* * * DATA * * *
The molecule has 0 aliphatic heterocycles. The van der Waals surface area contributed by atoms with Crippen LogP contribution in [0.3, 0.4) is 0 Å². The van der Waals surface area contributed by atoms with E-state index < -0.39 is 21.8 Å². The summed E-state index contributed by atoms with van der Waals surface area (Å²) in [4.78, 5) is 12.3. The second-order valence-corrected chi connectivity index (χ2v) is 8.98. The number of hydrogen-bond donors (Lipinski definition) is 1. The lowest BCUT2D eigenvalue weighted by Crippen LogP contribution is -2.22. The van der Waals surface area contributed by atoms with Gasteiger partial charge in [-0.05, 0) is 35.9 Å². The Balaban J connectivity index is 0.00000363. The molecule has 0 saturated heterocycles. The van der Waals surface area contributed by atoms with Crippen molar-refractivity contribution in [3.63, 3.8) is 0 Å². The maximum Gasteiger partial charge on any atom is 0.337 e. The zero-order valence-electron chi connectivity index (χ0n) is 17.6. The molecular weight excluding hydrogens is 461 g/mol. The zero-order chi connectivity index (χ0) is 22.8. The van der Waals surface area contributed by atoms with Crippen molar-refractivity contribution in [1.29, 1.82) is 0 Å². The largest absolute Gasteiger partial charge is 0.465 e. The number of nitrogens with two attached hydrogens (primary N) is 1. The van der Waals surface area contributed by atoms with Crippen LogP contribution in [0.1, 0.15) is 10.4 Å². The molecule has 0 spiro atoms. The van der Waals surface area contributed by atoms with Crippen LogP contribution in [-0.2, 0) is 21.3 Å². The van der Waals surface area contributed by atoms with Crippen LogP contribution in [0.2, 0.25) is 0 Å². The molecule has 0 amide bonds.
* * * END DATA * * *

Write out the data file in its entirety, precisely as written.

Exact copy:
The molecule has 0 aliphatic heterocycles. The van der Waals surface area contributed by atoms with Crippen LogP contribution in [0.3, 0.4) is 0 Å². The van der Waals surface area contributed by atoms with E-state index < -0.39 is 21.8 Å². The summed E-state index contributed by atoms with van der Waals surface area (Å²) in [4.78, 5) is 12.3. The second-order valence-corrected chi connectivity index (χ2v) is 8.98. The number of hydrogen-bond donors (Lipinski definition) is 1. The lowest BCUT2D eigenvalue weighted by Crippen LogP contribution is -2.22. The van der Waals surface area contributed by atoms with Gasteiger partial charge in [-0.05, 0) is 35.9 Å². The Balaban J connectivity index is 0.00000363. The molecule has 0 saturated heterocycles. The van der Waals surface area contributed by atoms with Crippen molar-refractivity contribution in [3.63, 3.8) is 0 Å². The maximum Gasteiger partial charge on any atom is 0.337 e. The zero-order valence-electron chi connectivity index (χ0n) is 17.6. The molecular weight excluding hydrogens is 461 g/mol. The zero-order chi connectivity index (χ0) is 22.8. The van der Waals surface area contributed by atoms with Crippen molar-refractivity contribution in [1.29, 1.82) is 0 Å². The largest absolute Gasteiger partial charge is 0.465 e. The number of nitrogens with two attached hydrogens (primary N) is 1. The van der Waals surface area contributed by atoms with Crippen LogP contribution in [0.1, 0.15) is 10.4 Å². The molecule has 0 spiro atoms. The van der Waals surface area contributed by atoms with Crippen LogP contribution in [-0.2, 0) is 21.3 Å². The van der Waals surface area contributed by atoms with Crippen LogP contribution in [0.2, 0.25) is 0 Å². The molecule has 0 amide bonds.